I’m sure I’ve mentioned it before, but one of the best things about being a Generation F (forties and fifties) man is you’re nearly old enough to acquire a Trophy Wife. There’s a certain age that all men seem to reach, where they start to feel they deserve just a little more… ZING.
Myself, I was lucky to acquire mine more than twenty years ago, when they were a lot cheaper. I couldn’t afford her now. But getting in on the ground floor is always the best way. And of course, a Trophy is forever: They’re resilient and wipe-clean. They liven up any room you put them in. You can fill them with champagne on birthdays and holidays and they never lose their lustre (so long as you polish them properly).
But of course, no man really wants an immobile lump of metal sitting in a glass case gathering dust in the dark. You have to take them out and show them off and bask in the admiration and envy of lesser men. It’s not just about winning, you see, it’s about flaunting what you’ve won.
Anyway, that was the world before Instagram. A happier, simpler time. Now that my Trophy Wife has some ungodly number of Insta-friends I don’t get to show her off so much. She can basically do it for herself.
So sometimes a husband has to put his foot down. (This advice, incidentally, comes from my mother in law – an outspoken advisor on the secrets of long, happy marriages but more of a man than I’ll ever be.)
‘What’s the matter? What’s all this with the foot?’ asked the TW, swathed in cashmere, her coat artfully crumpling on the floor as she returned home slightly later than promised.
‘You treat this house like a hotel!’ I spluttered un-manfully. (I’m not proud of this. It just came out.)
‘Let’s go out. My treat.’ she said, picking her coat off the floor and clip-clopping back out the front door.
So that worked out pretty well. She took me to dinner at the funky end of Kensington High Street. The part where you can still buy a pint of milk and an ounce of Iranian caviar without breaking the bank.
I just think there’s something about West Ken. I can only describe it as… ‘Julie Christie’. Google her, children. Steely London chick proto-hipster. Siren of the seventies. Silver haired and thigh-booted. And, just like West Ken, probably looks exactly the same now! It will always be the Seventies here. The Sixties with a hangover. But not a nasty, headachy, regretful, nauseous one; more like one of those cosy, sexy hangovers you have together on a Sunday morning after discovering a few things about each other the night before.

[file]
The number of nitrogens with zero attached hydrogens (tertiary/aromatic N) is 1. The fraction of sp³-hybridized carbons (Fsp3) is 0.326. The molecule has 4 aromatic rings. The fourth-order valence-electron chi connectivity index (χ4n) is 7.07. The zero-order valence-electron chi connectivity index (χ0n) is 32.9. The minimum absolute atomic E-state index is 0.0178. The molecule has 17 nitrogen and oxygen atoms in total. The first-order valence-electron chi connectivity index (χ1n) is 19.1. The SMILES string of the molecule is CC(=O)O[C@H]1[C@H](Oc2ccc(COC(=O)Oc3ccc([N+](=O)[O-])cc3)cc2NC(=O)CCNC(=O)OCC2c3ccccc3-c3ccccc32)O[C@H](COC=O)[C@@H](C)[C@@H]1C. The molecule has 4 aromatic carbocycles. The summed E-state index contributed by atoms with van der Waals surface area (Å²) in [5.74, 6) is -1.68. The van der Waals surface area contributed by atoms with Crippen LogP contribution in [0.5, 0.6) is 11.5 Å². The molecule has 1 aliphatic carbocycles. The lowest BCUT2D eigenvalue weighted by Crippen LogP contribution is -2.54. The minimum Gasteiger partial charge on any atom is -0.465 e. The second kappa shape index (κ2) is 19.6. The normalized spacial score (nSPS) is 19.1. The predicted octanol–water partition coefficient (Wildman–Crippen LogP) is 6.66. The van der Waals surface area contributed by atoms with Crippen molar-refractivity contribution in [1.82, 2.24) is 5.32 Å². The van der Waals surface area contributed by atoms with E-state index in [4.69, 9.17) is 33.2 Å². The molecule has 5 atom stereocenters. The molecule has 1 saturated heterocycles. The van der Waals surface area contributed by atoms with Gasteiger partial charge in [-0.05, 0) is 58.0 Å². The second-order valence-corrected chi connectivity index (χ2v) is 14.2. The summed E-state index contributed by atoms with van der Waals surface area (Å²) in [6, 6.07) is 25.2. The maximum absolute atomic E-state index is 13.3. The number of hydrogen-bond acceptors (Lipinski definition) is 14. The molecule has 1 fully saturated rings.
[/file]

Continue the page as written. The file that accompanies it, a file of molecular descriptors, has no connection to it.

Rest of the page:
And right there, like a pop-up Swinging London, is the Romulo cafe! Filipino! Perfect! Just the right tang of 007 and the cutest ‘I know this little place’ vibe you could ever wish to hear whispered through Julie Christie’s candy-coloured lips, with the late morning light creeping through tie-dye curtains two flights up, snuggled somewhere in the back of the Cromwell road.
‘Why do you keep stroking your hair like that?’ the TW asked me after we’d been sat in the romantic whispery table in the corner. Friday night. Filling up fast.
‘I feel like Pierce Brosnan.’
‘Everyone’s being so attentive. We have the best table.’
‘Oh.’ She picked up the menu, ‘They know me here.’
‘How come?’ I asked suspiciously, because, you know, a man has to keep an eye on his influencer.
‘I said you’d write a review.’
‘You did? That’s why they’re being so nice?’
‘Maybe. Probably not. I know people.’
I looked at the menu too. Which was when I realised I couldn’t stretch the seventies gag much further. This was nothing like the seventies. Even I know that, and I wasn’t even there. This was new, joyful, fresh. Everything Julie C’s London wasn’t. This is the kind of food I actually want to eat.
A waitress appeared. ‘Would you like some bread? We make it ourselves. It will take you on a journey’.
I ate the bread. She was right. Kind of a brioche, but not so sweet. Soft. And a long, moreish flavour which could have been the salted butter. We don’t get that at home.
I ordered a Smokey and Stormy cocktail. It arrived in a leather hip flask, and let me tell you, you really haven’t drunk Bourbon until you’ve had it served in a tumbler, pre-flavoured by a West Ken girl with a blowtorch and fistful of hickory chips. That’s cocktail genius, ninja level. I’m spoiled now. I want all my whisky glasses smoking.
But I don’t want to be that guy who starts telling you what you haven’t had, just because I’ve had it and you haven’t and I want to flaunt it in your face, but… you really, really haven’t eaten ceviche until you’ve had it bouncing around in a bowl with lime and ginger and beetroot like a Romulan orgy in your mouth. Or the chargrilled squid on black rice or the pork belly that had the TW (a Lincolnshire girl who knows her pork, by gum) actually drooling. That’s a shot you won’t see on Instagram (but DM me if you have budget).
So I won’t over-egg the pudding. And I won’t mention the prices because, you know what? You can afford it. It’s good. It’s seventies cheap, so you can afford to go long on the tips. Impress your date.
‘I’m sorry about the hotel thing.’ whispered the TW watching me tucking a twenty euro note under my saucer as we rose to leave. (Tip as I say, not as I do.) ‘What’s your review going to say?’
‘I’m not going to tell anyone. It’s too good. They’ll put the prices up and franchise the shit out of it.’ I said. ‘This is our secret. Promise?’
‘I promise.’ She agreed.
The Romulo Cafe, 343 Kensington High Street, London W8 6NW – see website